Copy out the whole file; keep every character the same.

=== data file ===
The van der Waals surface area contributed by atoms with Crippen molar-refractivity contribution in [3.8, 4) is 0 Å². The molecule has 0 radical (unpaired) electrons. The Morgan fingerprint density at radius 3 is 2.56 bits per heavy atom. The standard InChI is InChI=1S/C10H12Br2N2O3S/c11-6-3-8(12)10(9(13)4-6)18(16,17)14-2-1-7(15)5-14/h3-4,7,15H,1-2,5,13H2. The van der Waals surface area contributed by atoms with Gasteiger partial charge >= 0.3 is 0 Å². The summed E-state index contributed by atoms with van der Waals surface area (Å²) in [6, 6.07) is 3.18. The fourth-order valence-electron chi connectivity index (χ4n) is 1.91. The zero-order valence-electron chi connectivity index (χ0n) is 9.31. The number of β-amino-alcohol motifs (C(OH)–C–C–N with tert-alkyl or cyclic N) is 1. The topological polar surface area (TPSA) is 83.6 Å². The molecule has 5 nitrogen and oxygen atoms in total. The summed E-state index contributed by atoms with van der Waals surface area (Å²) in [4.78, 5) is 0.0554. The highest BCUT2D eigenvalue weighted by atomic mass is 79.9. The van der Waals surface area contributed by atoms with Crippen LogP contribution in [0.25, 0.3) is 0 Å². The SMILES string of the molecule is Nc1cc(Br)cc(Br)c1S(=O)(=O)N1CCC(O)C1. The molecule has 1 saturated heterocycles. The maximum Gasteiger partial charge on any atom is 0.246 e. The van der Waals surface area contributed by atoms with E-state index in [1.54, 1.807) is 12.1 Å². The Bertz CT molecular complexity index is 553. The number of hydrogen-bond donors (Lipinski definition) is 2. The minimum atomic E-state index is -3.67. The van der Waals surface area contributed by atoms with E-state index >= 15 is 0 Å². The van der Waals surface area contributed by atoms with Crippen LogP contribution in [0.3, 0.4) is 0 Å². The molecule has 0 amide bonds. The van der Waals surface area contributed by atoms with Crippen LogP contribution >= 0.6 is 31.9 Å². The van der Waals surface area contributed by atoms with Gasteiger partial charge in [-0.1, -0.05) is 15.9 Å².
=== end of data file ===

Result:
The van der Waals surface area contributed by atoms with Crippen molar-refractivity contribution in [3.8, 4) is 0 Å². The molecule has 0 radical (unpaired) electrons. The Morgan fingerprint density at radius 3 is 2.56 bits per heavy atom. The standard InChI is InChI=1S/C10H12Br2N2O3S/c11-6-3-8(12)10(9(13)4-6)18(16,17)14-2-1-7(15)5-14/h3-4,7,15H,1-2,5,13H2. The van der Waals surface area contributed by atoms with Gasteiger partial charge >= 0.3 is 0 Å². The summed E-state index contributed by atoms with van der Waals surface area (Å²) in [6, 6.07) is 3.18. The fourth-order valence-electron chi connectivity index (χ4n) is 1.91. The zero-order valence-electron chi connectivity index (χ0n) is 9.31. The number of β-amino-alcohol motifs (C(OH)–C–C–N with tert-alkyl or cyclic N) is 1. The topological polar surface area (TPSA) is 83.6 Å². The molecule has 5 nitrogen and oxygen atoms in total. The summed E-state index contributed by atoms with van der Waals surface area (Å²) in [4.78, 5) is 0.0554. The highest BCUT2D eigenvalue weighted by atomic mass is 79.9. The van der Waals surface area contributed by atoms with Crippen LogP contribution in [0.25, 0.3) is 0 Å². The SMILES string of the molecule is Nc1cc(Br)cc(Br)c1S(=O)(=O)N1CCC(O)C1. The molecule has 1 saturated heterocycles. The maximum Gasteiger partial charge on any atom is 0.246 e. The van der Waals surface area contributed by atoms with E-state index in [1.54, 1.807) is 12.1 Å². The Bertz CT molecular complexity index is 553. The number of hydrogen-bond donors (Lipinski definition) is 2. The minimum atomic E-state index is -3.67. The van der Waals surface area contributed by atoms with E-state index >= 15 is 0 Å². The van der Waals surface area contributed by atoms with Crippen LogP contribution in [0.3, 0.4) is 0 Å². The molecule has 0 amide bonds. The van der Waals surface area contributed by atoms with Crippen LogP contribution >= 0.6 is 31.9 Å². The van der Waals surface area contributed by atoms with Gasteiger partial charge in [-0.1, -0.05) is 15.9 Å².